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Hello stats community,

I have a Q-Q plot for my stock returns with a sample of n=262. I drew the plot with qqnorm and qqline(qtype=8). Most of the returns, except for 3 outliers, tend to follow the normal line.

enter image description here

However, when I perform the Shapiro Wilk test, I get a p-value of 0.003197, telling me that I can reject the null-hypothesis that my returns are drawn from a normal distribution.

Test Results:
STATISTIC:
W: 0.983
P VALUE:
0.003197 

Am I missing something? Should I follow my observations or trust the SW test?

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  • $\begingroup$ Trust the test, first and foremost. QQ-plots are just informal tools for building your intuition... These stock returns are not normally distributed, exhibiting a well-documented issue of fat tails. Try t-distribution (t location-scale distribution) instead. $\endgroup$ – stans - Reinstate Monica Aug 19 '18 at 20:44
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    $\begingroup$ I don't see the contradiction. The outliers on the left and the one on the right are extreme enough to think that data is not from a normal distribution. The kurtosis is much less than 3. $\endgroup$ – Michael R. Chernick Aug 19 '18 at 20:48
  • $\begingroup$ I do not understand the question: the QQ plot and the test concord with one another $\endgroup$ – user603 Aug 19 '18 at 20:49
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    $\begingroup$ @Michael That's got to be an excess kurtosis, which is positive due to the long tails. $\endgroup$ – whuber Aug 19 '18 at 22:42
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    $\begingroup$ @MichaelLew's answer is good. If you told us more about why you care about Normality you might get a more precise answer: What is the particular question you're trying to answer? What analytical procedure do you plan to follow after this, and how would it change if you did or didn't accept the assumption of Normality? (The trivial/sarcastic answer to your question is "Yes".) $\endgroup$ – Ben Bolker Aug 19 '18 at 23:53
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There is no contradiction between the observation in the QQ plot and the result of the test. Your stock returns have excess kurtosis compared with the normal distribution and this is why the test is rejecting the hypothesis that the data come from a normal distribution. The presence of "outliers" in your data is really just a reflection of the fact that you are trying to fit it to a distribution with tails that are too thin. Try fitting your data to a T-distribution and construct a corresponding QQ plot for this, and you will probably find that it fits quite well.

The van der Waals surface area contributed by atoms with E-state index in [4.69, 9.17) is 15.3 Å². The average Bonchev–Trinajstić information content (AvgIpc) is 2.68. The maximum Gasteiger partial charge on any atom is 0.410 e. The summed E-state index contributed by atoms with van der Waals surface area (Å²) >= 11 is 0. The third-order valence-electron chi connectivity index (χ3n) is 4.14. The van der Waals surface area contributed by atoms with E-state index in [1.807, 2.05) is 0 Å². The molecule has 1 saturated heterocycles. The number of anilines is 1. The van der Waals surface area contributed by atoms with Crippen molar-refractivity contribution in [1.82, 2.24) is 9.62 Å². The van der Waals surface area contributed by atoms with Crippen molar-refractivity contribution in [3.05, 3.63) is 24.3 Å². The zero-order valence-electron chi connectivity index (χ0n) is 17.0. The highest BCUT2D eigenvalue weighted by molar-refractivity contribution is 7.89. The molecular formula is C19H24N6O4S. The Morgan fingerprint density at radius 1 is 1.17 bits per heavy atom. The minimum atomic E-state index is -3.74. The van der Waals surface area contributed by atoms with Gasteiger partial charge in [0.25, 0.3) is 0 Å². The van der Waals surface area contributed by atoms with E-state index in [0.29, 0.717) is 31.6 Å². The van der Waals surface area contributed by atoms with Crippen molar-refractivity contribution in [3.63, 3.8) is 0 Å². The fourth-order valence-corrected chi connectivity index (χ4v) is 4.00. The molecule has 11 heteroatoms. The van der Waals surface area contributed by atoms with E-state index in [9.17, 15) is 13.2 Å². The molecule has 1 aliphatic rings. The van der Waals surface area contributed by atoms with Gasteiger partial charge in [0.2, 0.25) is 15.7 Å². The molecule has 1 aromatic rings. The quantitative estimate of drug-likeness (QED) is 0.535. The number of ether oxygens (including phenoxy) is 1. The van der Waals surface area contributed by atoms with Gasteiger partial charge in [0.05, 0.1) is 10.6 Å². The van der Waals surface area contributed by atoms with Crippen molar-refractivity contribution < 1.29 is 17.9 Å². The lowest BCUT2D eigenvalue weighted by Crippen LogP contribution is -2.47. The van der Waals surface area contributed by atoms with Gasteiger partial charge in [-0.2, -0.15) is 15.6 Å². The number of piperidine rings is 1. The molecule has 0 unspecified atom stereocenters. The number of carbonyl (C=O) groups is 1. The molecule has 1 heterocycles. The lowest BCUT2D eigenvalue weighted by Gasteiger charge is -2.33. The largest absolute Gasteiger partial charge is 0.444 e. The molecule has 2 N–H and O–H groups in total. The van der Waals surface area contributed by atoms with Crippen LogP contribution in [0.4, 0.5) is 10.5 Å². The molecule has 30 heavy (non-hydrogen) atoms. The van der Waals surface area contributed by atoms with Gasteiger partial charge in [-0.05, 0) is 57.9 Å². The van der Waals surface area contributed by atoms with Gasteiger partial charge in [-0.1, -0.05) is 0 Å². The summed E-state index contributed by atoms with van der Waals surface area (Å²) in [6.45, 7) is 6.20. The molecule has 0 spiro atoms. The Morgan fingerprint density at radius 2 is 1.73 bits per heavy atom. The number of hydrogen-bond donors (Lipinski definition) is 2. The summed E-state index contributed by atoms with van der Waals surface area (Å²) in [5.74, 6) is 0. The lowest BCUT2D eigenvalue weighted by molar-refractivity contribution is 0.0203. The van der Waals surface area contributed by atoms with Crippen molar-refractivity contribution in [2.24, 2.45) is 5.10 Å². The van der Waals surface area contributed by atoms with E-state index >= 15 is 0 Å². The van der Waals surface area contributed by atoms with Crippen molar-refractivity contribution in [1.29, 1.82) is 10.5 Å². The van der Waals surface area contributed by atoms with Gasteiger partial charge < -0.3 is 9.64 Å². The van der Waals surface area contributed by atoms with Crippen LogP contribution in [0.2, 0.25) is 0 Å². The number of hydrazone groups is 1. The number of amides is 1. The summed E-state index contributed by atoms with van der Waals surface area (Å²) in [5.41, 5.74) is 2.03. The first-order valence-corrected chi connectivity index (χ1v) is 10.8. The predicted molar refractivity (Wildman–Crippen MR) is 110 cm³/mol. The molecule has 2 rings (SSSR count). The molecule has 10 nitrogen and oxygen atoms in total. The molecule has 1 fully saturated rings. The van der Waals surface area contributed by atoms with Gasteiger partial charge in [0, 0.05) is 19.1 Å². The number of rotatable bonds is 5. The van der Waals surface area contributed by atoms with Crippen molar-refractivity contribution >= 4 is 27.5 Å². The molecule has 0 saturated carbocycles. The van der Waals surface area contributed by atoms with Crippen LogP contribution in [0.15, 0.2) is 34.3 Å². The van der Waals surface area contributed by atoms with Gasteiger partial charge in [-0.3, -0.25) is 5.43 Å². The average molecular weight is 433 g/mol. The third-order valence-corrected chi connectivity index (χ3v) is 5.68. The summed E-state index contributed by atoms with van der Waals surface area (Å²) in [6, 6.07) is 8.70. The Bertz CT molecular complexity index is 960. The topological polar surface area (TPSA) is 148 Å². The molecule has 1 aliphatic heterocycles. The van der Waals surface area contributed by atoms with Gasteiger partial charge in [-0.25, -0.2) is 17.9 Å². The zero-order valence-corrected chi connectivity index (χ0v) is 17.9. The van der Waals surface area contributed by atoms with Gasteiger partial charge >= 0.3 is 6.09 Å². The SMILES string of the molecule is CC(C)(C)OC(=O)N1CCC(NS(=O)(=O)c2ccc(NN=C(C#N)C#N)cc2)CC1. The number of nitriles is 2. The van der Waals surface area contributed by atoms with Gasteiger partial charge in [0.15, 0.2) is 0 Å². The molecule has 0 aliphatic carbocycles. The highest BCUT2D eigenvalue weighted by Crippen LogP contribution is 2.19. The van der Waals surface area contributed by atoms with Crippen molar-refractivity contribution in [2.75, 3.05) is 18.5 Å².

The presence of excess kurtosis in financial data is common, and it is usually important, since the occurrence of occasional extremes is of high consequence. Extreme positive and negative returns tend to occur more often than in the tails of the normal distribution. For this reason it is common to model financial data using fat-tailed distributions (e.g., the Lévy distribution) or at least fatter tails than the normal (e.g., the T-distribution). The financial analyst Nassim Taleb was highly critical of modelling financial data with the normal distribution, due to the tendency to underestimate the risk of extreme losses (Taleb 2007). He referring to it as "picking up pennies in front of a steam-roller".

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Your stock returns are normal enough for most purposes, but will not be strictly normally distributed.

No real world distribution is normally distributed (that distribution stretches from negative infinity up to infinity), and tests for normality will always indicate a statistically significant deviation from normality when the sample size is large enough.

Tests for normality have several good questions and answers on this site. Search if you need more.

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    $\begingroup$ "Most purposes" evidently would not include assessing the risk of very negative returns :-). $\endgroup$ – whuber Aug 19 '18 at 21:09
  • $\begingroup$ Hi: iIt is already well known that stock returns ( atleast for horizons one day or longer ) are not normally distributed so, even if you're test hadn't rejected, it still would be quite wrong to not reject the null. Essentially, a statistical test like you're doing there has a lot of issues and I wouldn't trust either conclusion. If one knows something already, there's no reason to test it. $\endgroup$ – mlofton Aug 20 '18 at 0:35

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